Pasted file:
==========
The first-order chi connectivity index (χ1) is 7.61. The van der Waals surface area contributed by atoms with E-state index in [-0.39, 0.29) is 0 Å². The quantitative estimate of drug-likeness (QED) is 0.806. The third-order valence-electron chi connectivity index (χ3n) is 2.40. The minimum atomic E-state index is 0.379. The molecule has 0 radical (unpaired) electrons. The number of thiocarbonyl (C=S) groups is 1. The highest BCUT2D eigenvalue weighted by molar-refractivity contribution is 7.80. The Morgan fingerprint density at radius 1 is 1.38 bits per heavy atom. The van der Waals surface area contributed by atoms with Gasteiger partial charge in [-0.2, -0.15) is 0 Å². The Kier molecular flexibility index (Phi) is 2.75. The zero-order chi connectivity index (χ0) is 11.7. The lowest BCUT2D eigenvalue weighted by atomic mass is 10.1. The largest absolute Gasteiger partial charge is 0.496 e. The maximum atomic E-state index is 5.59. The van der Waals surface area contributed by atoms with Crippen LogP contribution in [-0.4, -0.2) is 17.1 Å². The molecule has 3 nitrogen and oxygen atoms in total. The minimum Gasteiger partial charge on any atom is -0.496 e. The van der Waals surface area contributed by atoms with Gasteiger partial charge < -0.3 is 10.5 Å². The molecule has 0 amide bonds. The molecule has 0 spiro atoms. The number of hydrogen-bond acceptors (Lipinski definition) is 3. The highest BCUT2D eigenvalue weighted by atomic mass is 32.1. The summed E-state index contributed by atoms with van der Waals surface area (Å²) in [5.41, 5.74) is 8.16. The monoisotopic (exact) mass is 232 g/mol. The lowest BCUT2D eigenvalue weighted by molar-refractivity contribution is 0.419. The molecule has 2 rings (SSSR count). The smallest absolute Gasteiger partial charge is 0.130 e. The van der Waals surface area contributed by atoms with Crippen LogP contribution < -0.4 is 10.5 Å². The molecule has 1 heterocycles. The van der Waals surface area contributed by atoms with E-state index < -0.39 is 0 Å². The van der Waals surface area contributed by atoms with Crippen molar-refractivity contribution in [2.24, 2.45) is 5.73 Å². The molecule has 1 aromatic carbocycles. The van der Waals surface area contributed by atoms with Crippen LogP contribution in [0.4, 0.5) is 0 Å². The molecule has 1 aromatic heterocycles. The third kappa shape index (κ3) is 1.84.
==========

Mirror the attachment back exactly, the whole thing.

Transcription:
The first-order chi connectivity index (χ1) is 7.61. The van der Waals surface area contributed by atoms with E-state index in [-0.39, 0.29) is 0 Å². The quantitative estimate of drug-likeness (QED) is 0.806. The third-order valence-electron chi connectivity index (χ3n) is 2.40. The minimum atomic E-state index is 0.379. The molecule has 0 radical (unpaired) electrons. The number of thiocarbonyl (C=S) groups is 1. The highest BCUT2D eigenvalue weighted by molar-refractivity contribution is 7.80. The Morgan fingerprint density at radius 1 is 1.38 bits per heavy atom. The van der Waals surface area contributed by atoms with Gasteiger partial charge in [-0.2, -0.15) is 0 Å². The Kier molecular flexibility index (Phi) is 2.75. The zero-order chi connectivity index (χ0) is 11.7. The lowest BCUT2D eigenvalue weighted by atomic mass is 10.1. The largest absolute Gasteiger partial charge is 0.496 e. The maximum atomic E-state index is 5.59. The van der Waals surface area contributed by atoms with Crippen LogP contribution in [-0.4, -0.2) is 17.1 Å². The molecule has 3 nitrogen and oxygen atoms in total. The minimum Gasteiger partial charge on any atom is -0.496 e. The van der Waals surface area contributed by atoms with Gasteiger partial charge < -0.3 is 10.5 Å². The molecule has 0 amide bonds. The molecule has 0 spiro atoms. The number of hydrogen-bond acceptors (Lipinski definition) is 3. The highest BCUT2D eigenvalue weighted by atomic mass is 32.1. The summed E-state index contributed by atoms with van der Waals surface area (Å²) in [5.41, 5.74) is 8.16. The monoisotopic (exact) mass is 232 g/mol. The lowest BCUT2D eigenvalue weighted by molar-refractivity contribution is 0.419. The molecule has 2 rings (SSSR count). The smallest absolute Gasteiger partial charge is 0.130 e. The van der Waals surface area contributed by atoms with Crippen LogP contribution < -0.4 is 10.5 Å². The molecule has 1 heterocycles. The van der Waals surface area contributed by atoms with E-state index < -0.39 is 0 Å². The van der Waals surface area contributed by atoms with Crippen molar-refractivity contribution in [2.24, 2.45) is 5.73 Å². The molecule has 1 aromatic carbocycles. The van der Waals surface area contributed by atoms with Crippen LogP contribution in [0.4, 0.5) is 0 Å². The molecule has 1 aromatic heterocycles. The third kappa shape index (κ3) is 1.84.